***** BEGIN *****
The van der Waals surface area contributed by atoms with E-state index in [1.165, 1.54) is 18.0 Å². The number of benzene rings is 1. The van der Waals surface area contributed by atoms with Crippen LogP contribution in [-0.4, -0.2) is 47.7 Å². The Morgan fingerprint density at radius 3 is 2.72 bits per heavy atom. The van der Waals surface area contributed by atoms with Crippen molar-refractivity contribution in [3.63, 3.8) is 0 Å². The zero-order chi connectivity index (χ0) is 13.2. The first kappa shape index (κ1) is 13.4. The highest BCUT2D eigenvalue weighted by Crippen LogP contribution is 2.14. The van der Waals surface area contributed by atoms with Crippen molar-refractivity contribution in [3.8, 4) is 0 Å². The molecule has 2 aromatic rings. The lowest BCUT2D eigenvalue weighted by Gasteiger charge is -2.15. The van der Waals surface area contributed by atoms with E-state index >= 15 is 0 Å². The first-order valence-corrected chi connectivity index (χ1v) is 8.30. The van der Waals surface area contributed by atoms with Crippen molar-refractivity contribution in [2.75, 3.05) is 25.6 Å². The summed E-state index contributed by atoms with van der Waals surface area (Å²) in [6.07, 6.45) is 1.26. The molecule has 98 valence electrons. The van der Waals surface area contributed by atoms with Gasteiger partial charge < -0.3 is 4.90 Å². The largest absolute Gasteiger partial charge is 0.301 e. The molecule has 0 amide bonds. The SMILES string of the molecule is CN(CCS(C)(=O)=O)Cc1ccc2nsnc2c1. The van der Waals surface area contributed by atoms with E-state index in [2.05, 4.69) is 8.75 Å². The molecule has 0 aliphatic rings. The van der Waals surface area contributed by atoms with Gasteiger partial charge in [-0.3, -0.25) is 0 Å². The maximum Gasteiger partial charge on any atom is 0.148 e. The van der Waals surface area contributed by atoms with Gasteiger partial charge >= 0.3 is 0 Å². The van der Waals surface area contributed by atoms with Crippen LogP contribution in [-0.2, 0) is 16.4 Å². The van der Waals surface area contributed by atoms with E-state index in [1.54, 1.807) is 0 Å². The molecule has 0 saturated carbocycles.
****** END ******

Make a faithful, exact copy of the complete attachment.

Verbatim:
The van der Waals surface area contributed by atoms with E-state index in [1.165, 1.54) is 18.0 Å². The number of benzene rings is 1. The van der Waals surface area contributed by atoms with Crippen LogP contribution in [-0.4, -0.2) is 47.7 Å². The Morgan fingerprint density at radius 3 is 2.72 bits per heavy atom. The van der Waals surface area contributed by atoms with Crippen molar-refractivity contribution in [3.63, 3.8) is 0 Å². The zero-order chi connectivity index (χ0) is 13.2. The first kappa shape index (κ1) is 13.4. The highest BCUT2D eigenvalue weighted by Crippen LogP contribution is 2.14. The van der Waals surface area contributed by atoms with Crippen molar-refractivity contribution in [3.8, 4) is 0 Å². The molecule has 2 aromatic rings. The lowest BCUT2D eigenvalue weighted by Gasteiger charge is -2.15. The van der Waals surface area contributed by atoms with E-state index >= 15 is 0 Å². The first-order valence-corrected chi connectivity index (χ1v) is 8.30. The van der Waals surface area contributed by atoms with Crippen molar-refractivity contribution in [2.75, 3.05) is 25.6 Å². The summed E-state index contributed by atoms with van der Waals surface area (Å²) in [6.07, 6.45) is 1.26. The molecule has 98 valence electrons. The van der Waals surface area contributed by atoms with Gasteiger partial charge < -0.3 is 4.90 Å². The largest absolute Gasteiger partial charge is 0.301 e. The molecule has 0 amide bonds. The SMILES string of the molecule is CN(CCS(C)(=O)=O)Cc1ccc2nsnc2c1. The van der Waals surface area contributed by atoms with E-state index in [2.05, 4.69) is 8.75 Å². The molecule has 0 aliphatic rings. The van der Waals surface area contributed by atoms with Gasteiger partial charge in [-0.3, -0.25) is 0 Å². The maximum Gasteiger partial charge on any atom is 0.148 e. The van der Waals surface area contributed by atoms with Gasteiger partial charge >= 0.3 is 0 Å². The van der Waals surface area contributed by atoms with Crippen LogP contribution in [-0.2, 0) is 16.4 Å². The van der Waals surface area contributed by atoms with E-state index in [1.54, 1.807) is 0 Å². The molecule has 0 saturated carbocycles.